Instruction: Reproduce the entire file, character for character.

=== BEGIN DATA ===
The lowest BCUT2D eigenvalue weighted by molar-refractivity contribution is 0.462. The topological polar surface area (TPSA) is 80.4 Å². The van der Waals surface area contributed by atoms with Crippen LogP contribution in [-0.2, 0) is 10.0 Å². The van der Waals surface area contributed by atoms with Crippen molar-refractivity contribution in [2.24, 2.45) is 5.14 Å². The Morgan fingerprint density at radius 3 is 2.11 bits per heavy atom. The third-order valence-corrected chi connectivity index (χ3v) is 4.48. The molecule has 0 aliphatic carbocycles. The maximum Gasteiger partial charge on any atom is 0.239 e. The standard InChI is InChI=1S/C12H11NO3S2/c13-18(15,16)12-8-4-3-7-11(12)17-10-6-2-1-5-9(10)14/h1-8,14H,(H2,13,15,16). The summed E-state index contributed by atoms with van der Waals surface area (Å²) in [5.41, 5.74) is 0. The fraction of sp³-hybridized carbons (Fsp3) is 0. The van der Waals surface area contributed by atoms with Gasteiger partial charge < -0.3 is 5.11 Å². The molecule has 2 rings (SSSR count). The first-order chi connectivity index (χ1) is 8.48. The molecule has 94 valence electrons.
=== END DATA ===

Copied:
The lowest BCUT2D eigenvalue weighted by molar-refractivity contribution is 0.462. The topological polar surface area (TPSA) is 80.4 Å². The van der Waals surface area contributed by atoms with Crippen LogP contribution in [-0.2, 0) is 10.0 Å². The van der Waals surface area contributed by atoms with Crippen molar-refractivity contribution in [2.24, 2.45) is 5.14 Å². The Morgan fingerprint density at radius 3 is 2.11 bits per heavy atom. The third-order valence-corrected chi connectivity index (χ3v) is 4.48. The molecule has 0 aliphatic carbocycles. The maximum Gasteiger partial charge on any atom is 0.239 e. The standard InChI is InChI=1S/C12H11NO3S2/c13-18(15,16)12-8-4-3-7-11(12)17-10-6-2-1-5-9(10)14/h1-8,14H,(H2,13,15,16). The summed E-state index contributed by atoms with van der Waals surface area (Å²) in [5.41, 5.74) is 0. The fraction of sp³-hybridized carbons (Fsp3) is 0. The van der Waals surface area contributed by atoms with Gasteiger partial charge < -0.3 is 5.11 Å². The molecule has 2 rings (SSSR count). The first-order chi connectivity index (χ1) is 8.48. The molecule has 94 valence electrons.